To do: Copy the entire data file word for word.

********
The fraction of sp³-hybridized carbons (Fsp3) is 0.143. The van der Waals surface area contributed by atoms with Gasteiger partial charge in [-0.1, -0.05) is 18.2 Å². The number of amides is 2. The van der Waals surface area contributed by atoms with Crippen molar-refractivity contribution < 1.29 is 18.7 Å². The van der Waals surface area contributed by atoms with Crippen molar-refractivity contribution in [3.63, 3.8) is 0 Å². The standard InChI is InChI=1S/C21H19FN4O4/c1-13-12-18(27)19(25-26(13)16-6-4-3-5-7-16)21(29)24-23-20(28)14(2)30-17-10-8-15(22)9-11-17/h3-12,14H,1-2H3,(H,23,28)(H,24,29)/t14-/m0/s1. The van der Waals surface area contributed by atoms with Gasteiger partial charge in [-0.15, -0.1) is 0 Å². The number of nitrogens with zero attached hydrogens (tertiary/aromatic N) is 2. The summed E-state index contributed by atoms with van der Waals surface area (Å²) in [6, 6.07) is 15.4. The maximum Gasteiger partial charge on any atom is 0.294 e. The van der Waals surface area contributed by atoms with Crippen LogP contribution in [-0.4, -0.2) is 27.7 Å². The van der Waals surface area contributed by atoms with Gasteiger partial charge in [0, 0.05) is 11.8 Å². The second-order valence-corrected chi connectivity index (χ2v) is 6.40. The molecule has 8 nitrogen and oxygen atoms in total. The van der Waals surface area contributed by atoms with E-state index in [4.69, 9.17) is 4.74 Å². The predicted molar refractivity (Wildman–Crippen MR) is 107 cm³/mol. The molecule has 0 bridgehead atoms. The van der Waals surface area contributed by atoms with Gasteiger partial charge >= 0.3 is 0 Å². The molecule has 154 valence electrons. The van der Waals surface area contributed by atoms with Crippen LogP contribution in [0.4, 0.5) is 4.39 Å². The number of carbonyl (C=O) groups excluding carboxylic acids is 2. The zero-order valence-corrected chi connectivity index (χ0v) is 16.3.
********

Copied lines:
The fraction of sp³-hybridized carbons (Fsp3) is 0.143. The van der Waals surface area contributed by atoms with Gasteiger partial charge in [-0.1, -0.05) is 18.2 Å². The number of amides is 2. The van der Waals surface area contributed by atoms with Crippen molar-refractivity contribution < 1.29 is 18.7 Å². The van der Waals surface area contributed by atoms with Crippen molar-refractivity contribution in [3.63, 3.8) is 0 Å². The standard InChI is InChI=1S/C21H19FN4O4/c1-13-12-18(27)19(25-26(13)16-6-4-3-5-7-16)21(29)24-23-20(28)14(2)30-17-10-8-15(22)9-11-17/h3-12,14H,1-2H3,(H,23,28)(H,24,29)/t14-/m0/s1. The van der Waals surface area contributed by atoms with Gasteiger partial charge in [-0.15, -0.1) is 0 Å². The number of nitrogens with zero attached hydrogens (tertiary/aromatic N) is 2. The summed E-state index contributed by atoms with van der Waals surface area (Å²) in [6, 6.07) is 15.4. The maximum Gasteiger partial charge on any atom is 0.294 e. The van der Waals surface area contributed by atoms with Crippen LogP contribution in [-0.4, -0.2) is 27.7 Å². The van der Waals surface area contributed by atoms with Gasteiger partial charge in [0, 0.05) is 11.8 Å². The second-order valence-corrected chi connectivity index (χ2v) is 6.40. The molecule has 8 nitrogen and oxygen atoms in total. The van der Waals surface area contributed by atoms with E-state index in [4.69, 9.17) is 4.74 Å². The predicted molar refractivity (Wildman–Crippen MR) is 107 cm³/mol. The molecule has 0 bridgehead atoms. The van der Waals surface area contributed by atoms with Gasteiger partial charge >= 0.3 is 0 Å². The molecule has 154 valence electrons. The van der Waals surface area contributed by atoms with Crippen LogP contribution in [0.4, 0.5) is 4.39 Å². The number of carbonyl (C=O) groups excluding carboxylic acids is 2. The zero-order valence-corrected chi connectivity index (χ0v) is 16.3.